Speech give by His Excellency, Grand Chief Sir Bob Bofeng Dadae, GCL, GCMG, KSt.J Governor General of Papua New Guinea on the occasion of the Armistice Remembrance Day service on Wednesday 11th November 2020 at the Ela beach memorial park:
Originally called Armistice Day, this day commemorated the end of the hostilities for the Great War (World War 1), the signing of the armistice, which occurred on 11th November 1918 – the 11th hour of the 11th day of the 11th month, 102 years ago. Armistice Day was observed by the Allies as a way of remembering those who died, especially soldiers with ‘no known grave’.
On the first anniversary of the armistice, in 1919, one minute’s silence was instituted as part of the main commemorative ceremony.
On the second anniversary of the armistice, 11 November 1920, the commemoration was given added significance when it became a funeral, with the return of the remains of an Unknown Soldier from the battlefields of the Western Front. Unknown soldiers were interred with full military honours in Westminster Abbey in London, at the Arc de Triompe in Paris. The entombment in London attracted over one million people within a week to pay their respects at the Unknown Soldier’s tomb. Most other allied nations adopted the tradition of entombing unknown soldiers over the following decades.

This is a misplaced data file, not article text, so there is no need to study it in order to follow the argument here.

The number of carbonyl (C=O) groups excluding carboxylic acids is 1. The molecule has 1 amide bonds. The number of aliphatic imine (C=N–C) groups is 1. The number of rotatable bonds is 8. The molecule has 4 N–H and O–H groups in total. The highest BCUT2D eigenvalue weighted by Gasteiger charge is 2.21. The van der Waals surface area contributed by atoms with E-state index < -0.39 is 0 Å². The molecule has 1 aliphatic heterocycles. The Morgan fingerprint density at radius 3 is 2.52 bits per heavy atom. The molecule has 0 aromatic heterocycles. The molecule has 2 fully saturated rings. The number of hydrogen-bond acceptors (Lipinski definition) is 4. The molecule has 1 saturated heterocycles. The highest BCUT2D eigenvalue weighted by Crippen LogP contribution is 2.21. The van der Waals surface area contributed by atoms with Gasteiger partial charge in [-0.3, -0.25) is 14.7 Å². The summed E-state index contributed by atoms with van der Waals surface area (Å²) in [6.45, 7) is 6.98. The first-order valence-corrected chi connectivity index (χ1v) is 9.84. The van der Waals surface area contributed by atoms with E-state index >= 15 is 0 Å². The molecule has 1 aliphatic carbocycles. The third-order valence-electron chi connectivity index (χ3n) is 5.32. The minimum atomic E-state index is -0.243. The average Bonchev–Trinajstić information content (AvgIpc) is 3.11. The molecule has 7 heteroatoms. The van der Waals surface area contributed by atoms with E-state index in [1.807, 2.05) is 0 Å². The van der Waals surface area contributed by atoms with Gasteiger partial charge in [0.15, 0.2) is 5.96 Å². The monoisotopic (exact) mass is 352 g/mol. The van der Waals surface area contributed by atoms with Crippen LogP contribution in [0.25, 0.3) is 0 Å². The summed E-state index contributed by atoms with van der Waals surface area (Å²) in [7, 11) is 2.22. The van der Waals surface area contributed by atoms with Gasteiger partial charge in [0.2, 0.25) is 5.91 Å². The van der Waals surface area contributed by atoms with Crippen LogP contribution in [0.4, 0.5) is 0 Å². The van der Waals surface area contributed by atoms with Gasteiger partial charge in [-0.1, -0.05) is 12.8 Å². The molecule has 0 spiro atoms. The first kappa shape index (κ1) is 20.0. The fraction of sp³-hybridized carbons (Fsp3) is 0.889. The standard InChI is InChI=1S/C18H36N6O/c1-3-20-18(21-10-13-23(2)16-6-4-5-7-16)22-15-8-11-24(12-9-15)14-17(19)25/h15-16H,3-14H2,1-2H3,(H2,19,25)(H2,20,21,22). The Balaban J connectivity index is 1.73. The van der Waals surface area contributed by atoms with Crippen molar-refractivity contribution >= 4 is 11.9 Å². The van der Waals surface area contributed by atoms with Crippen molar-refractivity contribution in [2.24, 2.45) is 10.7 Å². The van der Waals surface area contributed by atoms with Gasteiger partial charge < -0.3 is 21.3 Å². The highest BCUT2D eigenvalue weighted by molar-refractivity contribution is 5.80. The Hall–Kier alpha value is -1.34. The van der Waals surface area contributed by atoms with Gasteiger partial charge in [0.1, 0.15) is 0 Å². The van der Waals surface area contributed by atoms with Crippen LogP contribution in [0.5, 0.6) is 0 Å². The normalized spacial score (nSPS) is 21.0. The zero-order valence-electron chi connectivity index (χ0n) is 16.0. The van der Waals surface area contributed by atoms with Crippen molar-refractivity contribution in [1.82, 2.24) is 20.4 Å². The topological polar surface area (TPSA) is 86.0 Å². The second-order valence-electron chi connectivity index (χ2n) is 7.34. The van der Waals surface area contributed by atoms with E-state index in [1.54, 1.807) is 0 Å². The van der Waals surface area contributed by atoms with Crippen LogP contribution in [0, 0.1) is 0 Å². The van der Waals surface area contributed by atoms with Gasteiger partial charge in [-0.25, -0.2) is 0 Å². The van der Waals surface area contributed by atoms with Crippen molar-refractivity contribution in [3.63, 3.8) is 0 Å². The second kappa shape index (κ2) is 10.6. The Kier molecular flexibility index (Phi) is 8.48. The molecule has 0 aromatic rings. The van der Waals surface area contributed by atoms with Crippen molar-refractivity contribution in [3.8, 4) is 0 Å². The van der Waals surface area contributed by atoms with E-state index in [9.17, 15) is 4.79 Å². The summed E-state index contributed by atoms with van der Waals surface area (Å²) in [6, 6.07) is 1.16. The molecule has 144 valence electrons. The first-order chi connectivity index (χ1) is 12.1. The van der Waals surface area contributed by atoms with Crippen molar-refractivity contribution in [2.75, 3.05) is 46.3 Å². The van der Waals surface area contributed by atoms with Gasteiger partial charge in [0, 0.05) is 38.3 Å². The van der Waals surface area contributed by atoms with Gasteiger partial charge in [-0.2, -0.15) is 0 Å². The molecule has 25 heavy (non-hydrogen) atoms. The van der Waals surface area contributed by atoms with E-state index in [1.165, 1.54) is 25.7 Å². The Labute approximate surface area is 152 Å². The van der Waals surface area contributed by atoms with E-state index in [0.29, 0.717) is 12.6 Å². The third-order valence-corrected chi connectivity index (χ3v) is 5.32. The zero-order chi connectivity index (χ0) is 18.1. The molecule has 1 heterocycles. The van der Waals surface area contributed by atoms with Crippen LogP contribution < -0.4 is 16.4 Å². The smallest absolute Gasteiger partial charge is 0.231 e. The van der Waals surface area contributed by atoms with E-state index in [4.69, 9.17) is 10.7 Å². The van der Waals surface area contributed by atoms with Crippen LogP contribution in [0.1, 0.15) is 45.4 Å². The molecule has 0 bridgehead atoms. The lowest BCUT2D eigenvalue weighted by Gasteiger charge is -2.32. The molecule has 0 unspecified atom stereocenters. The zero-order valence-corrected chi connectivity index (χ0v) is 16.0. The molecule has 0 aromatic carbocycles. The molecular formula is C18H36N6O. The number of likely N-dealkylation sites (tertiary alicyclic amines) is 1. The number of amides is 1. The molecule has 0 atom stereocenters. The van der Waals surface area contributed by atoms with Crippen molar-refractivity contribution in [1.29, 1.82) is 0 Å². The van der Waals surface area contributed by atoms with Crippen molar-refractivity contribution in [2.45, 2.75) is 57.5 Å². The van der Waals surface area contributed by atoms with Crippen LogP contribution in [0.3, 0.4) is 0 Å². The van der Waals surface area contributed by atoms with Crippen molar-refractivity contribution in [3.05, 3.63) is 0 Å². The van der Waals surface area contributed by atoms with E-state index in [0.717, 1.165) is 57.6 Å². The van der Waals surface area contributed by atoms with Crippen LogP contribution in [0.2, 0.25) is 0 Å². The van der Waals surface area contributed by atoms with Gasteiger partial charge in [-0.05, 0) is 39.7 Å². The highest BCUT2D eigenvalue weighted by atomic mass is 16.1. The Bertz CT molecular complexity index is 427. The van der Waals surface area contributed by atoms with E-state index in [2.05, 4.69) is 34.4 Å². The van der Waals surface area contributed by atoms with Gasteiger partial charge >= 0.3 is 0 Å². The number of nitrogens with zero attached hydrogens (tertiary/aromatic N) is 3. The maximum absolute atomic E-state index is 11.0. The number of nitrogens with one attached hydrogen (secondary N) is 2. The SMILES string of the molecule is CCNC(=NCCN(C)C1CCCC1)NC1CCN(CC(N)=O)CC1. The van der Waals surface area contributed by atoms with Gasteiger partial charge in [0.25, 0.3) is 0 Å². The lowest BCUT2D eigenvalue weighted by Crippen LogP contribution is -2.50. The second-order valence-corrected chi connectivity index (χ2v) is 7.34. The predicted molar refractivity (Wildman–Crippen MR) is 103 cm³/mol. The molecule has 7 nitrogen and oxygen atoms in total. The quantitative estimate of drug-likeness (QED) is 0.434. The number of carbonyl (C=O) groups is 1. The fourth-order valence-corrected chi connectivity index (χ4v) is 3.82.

The Flanders poppy became accepted throughout the allied nations as the flower of remembrance to be worn on Armistice Day. The red poppies were among the first plants that spouted from the devastation of the battlefields of northern France and Belgium.
‘Soldiers’ folklore had it that the poppies were vivid red from having been nurtured in ground drenched with the blood of their comrades.
After the end of World War II in 1945, the British government changed the name to Remembrance Day as an appropriated title for a day which would commemorate all war dead.
Lest We Forget.
Grand Chief Sir Bob Bofeng Dadae, GCL, GCMG, KStJ
Governor General of Papua New Guinea